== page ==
I wonder why anyone makes road pictures these days. If there's a genre that has been exhausted, this is it. Through the years, we've seen almost every imaginable kind of road picture. Nevertheless, that doesn't stop Freundlich from dipping his bucket into this dry well. He probably thinks he has something special, the kind of screenplay that will cause people to forget how banal and tiresome road pictures have become. Unfortunately, he's incorrect - World Traveler is a shallow and pretentious movie that is all the more irksome because it believes it's revealing some great human truths, when, in reality, it's churning ground that has long passed the point of being fertile.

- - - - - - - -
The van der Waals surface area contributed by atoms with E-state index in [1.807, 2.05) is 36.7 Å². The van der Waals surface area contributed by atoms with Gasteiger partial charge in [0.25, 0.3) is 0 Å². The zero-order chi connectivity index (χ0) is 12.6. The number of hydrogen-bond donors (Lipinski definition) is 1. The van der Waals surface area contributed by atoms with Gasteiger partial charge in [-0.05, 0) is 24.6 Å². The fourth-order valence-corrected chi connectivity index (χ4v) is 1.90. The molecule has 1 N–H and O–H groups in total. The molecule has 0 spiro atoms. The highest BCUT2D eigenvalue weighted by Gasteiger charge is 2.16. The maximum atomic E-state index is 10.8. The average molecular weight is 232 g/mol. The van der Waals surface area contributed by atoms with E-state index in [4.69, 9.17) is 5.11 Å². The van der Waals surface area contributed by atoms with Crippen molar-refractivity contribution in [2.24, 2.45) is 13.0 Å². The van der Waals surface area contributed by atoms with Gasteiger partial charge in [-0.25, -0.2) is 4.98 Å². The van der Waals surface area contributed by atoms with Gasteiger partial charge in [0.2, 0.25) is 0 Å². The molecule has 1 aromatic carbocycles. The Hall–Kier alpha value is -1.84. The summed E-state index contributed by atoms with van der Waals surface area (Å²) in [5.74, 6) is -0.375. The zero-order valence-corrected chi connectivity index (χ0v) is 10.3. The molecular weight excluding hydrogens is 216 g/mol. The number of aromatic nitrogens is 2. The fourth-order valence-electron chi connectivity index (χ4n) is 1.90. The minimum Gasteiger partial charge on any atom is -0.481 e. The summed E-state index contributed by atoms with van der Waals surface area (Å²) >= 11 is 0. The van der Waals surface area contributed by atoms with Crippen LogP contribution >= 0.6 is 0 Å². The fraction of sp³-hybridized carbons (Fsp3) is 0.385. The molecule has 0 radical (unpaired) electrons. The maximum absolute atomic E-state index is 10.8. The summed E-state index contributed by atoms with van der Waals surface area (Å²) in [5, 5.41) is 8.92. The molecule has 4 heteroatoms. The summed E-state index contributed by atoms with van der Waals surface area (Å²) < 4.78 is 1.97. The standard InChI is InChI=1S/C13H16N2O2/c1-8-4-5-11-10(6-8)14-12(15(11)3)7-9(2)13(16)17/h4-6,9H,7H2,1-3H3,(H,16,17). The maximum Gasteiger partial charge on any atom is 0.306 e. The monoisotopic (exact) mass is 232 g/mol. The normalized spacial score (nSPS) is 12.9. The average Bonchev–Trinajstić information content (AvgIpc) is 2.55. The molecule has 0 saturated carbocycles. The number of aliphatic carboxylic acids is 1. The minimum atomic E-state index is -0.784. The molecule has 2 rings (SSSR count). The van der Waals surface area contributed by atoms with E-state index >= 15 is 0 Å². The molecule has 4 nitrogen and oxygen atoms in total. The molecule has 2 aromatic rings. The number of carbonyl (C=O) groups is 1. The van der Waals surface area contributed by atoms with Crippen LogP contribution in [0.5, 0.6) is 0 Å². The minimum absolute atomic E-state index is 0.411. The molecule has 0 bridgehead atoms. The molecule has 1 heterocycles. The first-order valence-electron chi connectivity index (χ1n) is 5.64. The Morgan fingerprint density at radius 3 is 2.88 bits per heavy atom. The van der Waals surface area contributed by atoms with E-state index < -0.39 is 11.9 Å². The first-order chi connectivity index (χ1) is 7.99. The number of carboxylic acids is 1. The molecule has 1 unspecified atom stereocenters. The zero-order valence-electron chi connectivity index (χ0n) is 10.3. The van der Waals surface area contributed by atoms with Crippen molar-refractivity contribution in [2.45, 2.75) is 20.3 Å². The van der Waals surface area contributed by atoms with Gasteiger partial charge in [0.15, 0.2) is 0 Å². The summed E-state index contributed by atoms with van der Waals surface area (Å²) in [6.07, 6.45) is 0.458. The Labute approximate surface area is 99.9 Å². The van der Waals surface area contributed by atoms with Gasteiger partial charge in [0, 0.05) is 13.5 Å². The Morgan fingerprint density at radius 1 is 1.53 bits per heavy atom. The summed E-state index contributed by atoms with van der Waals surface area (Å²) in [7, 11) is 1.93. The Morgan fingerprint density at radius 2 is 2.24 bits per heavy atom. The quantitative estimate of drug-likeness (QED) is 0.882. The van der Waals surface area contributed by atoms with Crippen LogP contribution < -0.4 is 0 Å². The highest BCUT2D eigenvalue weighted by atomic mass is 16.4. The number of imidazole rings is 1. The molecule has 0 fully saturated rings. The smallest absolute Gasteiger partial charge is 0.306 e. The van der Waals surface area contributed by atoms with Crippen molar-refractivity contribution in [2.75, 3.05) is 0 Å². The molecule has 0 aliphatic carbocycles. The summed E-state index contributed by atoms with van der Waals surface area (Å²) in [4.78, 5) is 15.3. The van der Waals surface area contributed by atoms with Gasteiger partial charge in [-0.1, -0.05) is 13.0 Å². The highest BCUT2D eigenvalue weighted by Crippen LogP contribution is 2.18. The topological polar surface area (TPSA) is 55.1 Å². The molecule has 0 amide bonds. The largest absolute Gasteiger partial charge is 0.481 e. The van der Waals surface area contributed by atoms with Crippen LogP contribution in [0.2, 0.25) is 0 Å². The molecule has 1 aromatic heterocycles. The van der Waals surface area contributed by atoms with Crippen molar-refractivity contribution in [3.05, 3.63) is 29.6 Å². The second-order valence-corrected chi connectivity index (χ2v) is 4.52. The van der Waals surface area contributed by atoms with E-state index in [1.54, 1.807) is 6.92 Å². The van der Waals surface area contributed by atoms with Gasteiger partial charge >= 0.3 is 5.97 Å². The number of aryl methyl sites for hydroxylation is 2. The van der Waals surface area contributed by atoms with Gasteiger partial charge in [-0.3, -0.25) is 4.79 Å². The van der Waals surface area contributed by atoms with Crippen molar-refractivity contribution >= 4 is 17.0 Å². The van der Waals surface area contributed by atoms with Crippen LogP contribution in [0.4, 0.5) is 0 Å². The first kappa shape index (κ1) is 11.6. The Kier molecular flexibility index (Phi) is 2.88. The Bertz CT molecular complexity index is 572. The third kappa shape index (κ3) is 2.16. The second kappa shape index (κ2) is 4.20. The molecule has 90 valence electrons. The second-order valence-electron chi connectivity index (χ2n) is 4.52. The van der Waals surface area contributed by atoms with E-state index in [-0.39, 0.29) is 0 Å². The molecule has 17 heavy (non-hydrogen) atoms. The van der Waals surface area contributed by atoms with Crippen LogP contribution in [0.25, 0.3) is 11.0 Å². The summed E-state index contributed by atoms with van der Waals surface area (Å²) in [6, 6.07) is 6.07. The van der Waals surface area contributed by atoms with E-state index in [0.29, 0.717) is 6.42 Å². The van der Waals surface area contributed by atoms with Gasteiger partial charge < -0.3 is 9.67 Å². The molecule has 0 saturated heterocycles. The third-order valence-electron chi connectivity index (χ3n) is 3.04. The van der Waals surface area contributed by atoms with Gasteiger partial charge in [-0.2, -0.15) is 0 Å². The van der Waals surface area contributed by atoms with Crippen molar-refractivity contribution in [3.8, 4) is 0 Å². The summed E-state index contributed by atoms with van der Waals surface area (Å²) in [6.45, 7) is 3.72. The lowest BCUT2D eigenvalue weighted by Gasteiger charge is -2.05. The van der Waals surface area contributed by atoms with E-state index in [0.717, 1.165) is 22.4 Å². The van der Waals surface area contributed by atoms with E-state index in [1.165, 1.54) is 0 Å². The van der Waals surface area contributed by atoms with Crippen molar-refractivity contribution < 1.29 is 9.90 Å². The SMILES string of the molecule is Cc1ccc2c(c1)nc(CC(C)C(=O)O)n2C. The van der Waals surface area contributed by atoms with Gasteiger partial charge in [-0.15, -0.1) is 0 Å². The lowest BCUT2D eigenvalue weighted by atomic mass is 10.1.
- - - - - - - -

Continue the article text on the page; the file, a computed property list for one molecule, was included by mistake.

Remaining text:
Billy Crudup plays Cal, one of the most dislikable, self-pitying cretins to show up in a motion picture this year. Weighed down by his job and family pressures, Cal simply walks out on his wife and young son and begins traveling the country, trying to find himself. Cal then proceeds to "befriend" an alcoholic, whom he pushes off the wagon before attempting to seduce his wife. And that's just for starters... During the rest of his cross-country odyssey, Cal leaves a wake of broken hearts and ruined lives behind him.
It's difficult to know whether Freundlich expects us to sympathize with Cal. He certainly wants us to understand him. But the character is so shallowly written, and his dialogue is so inane, that it's virtually impossible to get a sense of who this man is, or why we should care about him. Billy Crudup does a credible job, as do Julianne Moore (Freundlich's wife) and James LeGros, who play two of several people who cross Cal's path, but more than solid acting is needed to save this motion picture.